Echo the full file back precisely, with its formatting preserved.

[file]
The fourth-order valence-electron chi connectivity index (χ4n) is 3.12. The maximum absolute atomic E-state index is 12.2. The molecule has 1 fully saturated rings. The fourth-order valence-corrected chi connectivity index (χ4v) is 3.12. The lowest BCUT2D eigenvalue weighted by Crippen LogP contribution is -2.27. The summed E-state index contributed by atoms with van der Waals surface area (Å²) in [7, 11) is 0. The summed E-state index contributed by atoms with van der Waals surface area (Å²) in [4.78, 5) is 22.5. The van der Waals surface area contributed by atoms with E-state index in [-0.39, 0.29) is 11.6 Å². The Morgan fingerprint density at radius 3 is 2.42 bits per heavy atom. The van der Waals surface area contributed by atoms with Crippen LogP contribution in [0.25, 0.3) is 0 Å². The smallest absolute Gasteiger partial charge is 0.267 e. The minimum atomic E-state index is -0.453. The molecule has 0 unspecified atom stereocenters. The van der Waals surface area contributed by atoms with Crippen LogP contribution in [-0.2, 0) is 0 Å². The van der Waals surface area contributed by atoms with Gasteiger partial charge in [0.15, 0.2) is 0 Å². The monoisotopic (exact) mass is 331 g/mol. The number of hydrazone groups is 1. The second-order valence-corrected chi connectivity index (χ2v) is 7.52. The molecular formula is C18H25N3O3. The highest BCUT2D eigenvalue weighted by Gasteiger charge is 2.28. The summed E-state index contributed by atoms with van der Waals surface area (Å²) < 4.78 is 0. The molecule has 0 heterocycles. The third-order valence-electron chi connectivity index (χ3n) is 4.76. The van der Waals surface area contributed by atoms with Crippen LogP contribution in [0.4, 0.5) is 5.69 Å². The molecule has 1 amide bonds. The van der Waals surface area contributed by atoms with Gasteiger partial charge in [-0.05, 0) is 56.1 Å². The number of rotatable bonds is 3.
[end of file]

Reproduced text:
The fourth-order valence-electron chi connectivity index (χ4n) is 3.12. The maximum absolute atomic E-state index is 12.2. The molecule has 1 fully saturated rings. The fourth-order valence-corrected chi connectivity index (χ4v) is 3.12. The lowest BCUT2D eigenvalue weighted by Crippen LogP contribution is -2.27. The summed E-state index contributed by atoms with van der Waals surface area (Å²) in [7, 11) is 0. The summed E-state index contributed by atoms with van der Waals surface area (Å²) in [4.78, 5) is 22.5. The van der Waals surface area contributed by atoms with E-state index in [-0.39, 0.29) is 11.6 Å². The Morgan fingerprint density at radius 3 is 2.42 bits per heavy atom. The van der Waals surface area contributed by atoms with Crippen LogP contribution in [0.25, 0.3) is 0 Å². The smallest absolute Gasteiger partial charge is 0.267 e. The minimum atomic E-state index is -0.453. The molecule has 0 unspecified atom stereocenters. The van der Waals surface area contributed by atoms with Crippen LogP contribution in [-0.2, 0) is 0 Å². The van der Waals surface area contributed by atoms with Gasteiger partial charge in [0.15, 0.2) is 0 Å². The monoisotopic (exact) mass is 331 g/mol. The number of hydrazone groups is 1. The second-order valence-corrected chi connectivity index (χ2v) is 7.52. The molecular formula is C18H25N3O3. The highest BCUT2D eigenvalue weighted by Gasteiger charge is 2.28. The summed E-state index contributed by atoms with van der Waals surface area (Å²) < 4.78 is 0. The molecule has 0 heterocycles. The third-order valence-electron chi connectivity index (χ3n) is 4.76. The van der Waals surface area contributed by atoms with Crippen LogP contribution in [0.4, 0.5) is 5.69 Å². The molecule has 1 amide bonds. The van der Waals surface area contributed by atoms with Gasteiger partial charge in [-0.05, 0) is 56.1 Å². The number of rotatable bonds is 3.